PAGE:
Andy Jassy, the next CEO of Amazon.com Inc., has a sterling reputation as a corporate leader. A former adviser to Amazon founder Jeff Bezos, he conceived of and then led Amazon Web Services, the cloud computing division that is now the tech giant's largest profit center.
On the environment, however, Jassy has a spotty record, according to climate advocates.
Under pressure from environmentalists and its competitors, AWS made a "long-term commitment" in 2014 to run on 100% renewable energy. Then, after President Trump was elected in 2016, AWS quietly stopped pursuing wind and solar projects, according to media reports and the division's own records.
Meanwhile, Jassy has vigorously promoted AWS to oil and gas companies and has steered clear of climate policy discussions.
While Amazon has since redoubled its commitment to be powered solely by renewables — the company says it's now on pace to reach that goal by 2025 — climate advocates remain troubled by Jassy's tenure at AWS.
"That's potentially concerning in terms of follow through and commitment to making this a key piece of how AWS moves forward and now Amazon, under his guidance, will move forward," said Gary Cook, the global climate campaigns director of Stand.earth.
Jassy, 53, was born in Scarsdale, N.Y., a wealthy suburb of New York City. He joined Amazon in 1997, shortly after graduating from Harvard Business School and only weeks before the company went public.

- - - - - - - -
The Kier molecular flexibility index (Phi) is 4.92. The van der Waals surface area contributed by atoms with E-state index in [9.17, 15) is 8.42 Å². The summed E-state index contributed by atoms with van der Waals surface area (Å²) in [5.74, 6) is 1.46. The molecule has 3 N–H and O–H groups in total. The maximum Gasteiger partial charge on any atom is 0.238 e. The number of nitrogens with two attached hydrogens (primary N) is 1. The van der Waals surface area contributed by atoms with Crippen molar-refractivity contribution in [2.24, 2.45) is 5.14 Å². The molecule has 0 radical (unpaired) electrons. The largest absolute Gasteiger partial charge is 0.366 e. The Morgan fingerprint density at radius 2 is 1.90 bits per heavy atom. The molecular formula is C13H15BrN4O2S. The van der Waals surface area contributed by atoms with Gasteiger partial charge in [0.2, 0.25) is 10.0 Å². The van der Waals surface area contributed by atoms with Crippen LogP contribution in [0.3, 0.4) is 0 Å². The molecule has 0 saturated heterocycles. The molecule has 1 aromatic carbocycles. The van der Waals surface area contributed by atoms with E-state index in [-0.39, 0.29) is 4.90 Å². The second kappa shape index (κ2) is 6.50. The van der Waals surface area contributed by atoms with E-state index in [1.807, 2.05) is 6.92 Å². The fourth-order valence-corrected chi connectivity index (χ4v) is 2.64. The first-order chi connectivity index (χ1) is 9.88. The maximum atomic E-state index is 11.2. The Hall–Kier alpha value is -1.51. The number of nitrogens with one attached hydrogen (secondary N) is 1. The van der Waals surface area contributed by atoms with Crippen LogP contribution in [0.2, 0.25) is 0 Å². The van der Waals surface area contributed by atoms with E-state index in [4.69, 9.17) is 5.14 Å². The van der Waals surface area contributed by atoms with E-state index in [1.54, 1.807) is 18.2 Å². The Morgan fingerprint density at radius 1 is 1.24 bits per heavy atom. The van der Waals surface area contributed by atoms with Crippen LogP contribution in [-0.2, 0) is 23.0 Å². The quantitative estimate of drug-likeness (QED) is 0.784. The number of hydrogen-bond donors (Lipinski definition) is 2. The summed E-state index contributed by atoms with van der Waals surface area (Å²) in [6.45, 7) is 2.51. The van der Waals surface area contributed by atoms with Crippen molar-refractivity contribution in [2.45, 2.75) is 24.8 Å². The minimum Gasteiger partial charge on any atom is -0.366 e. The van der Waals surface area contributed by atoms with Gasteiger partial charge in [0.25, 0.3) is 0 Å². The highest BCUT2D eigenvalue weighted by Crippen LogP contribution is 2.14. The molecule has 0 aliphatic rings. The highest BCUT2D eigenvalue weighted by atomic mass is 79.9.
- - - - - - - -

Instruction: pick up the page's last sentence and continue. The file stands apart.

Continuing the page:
Named the 2016 "Person of the Year" by the Financial Times, Jassy is now worth more than $435 million, with mansions in Seattle and Santa Monica, Calif., and is co-owner of the new National Hockey League team the Seattle Kraken.
The company he will begin leading this summer has grown from an upstart online book retailer to a sprawling conglomerate — delivering everything from streaming videos to organic groceries — that employs 1.3 million people and is now valued at more than $1.67 trillion. Bezos announced last week that he would transition from CEO to Amazon's executive chairman in July (Climatewire, Feb. 3).
When Jassy started at Amazon, he worked in a chief of staff-like role for Bezos, following him to meetings, sitting in on his phone calls and serving as a sounding board for the CEO's big ideas. In that position, he helped think up AWS and presented the concept to Amazon's board.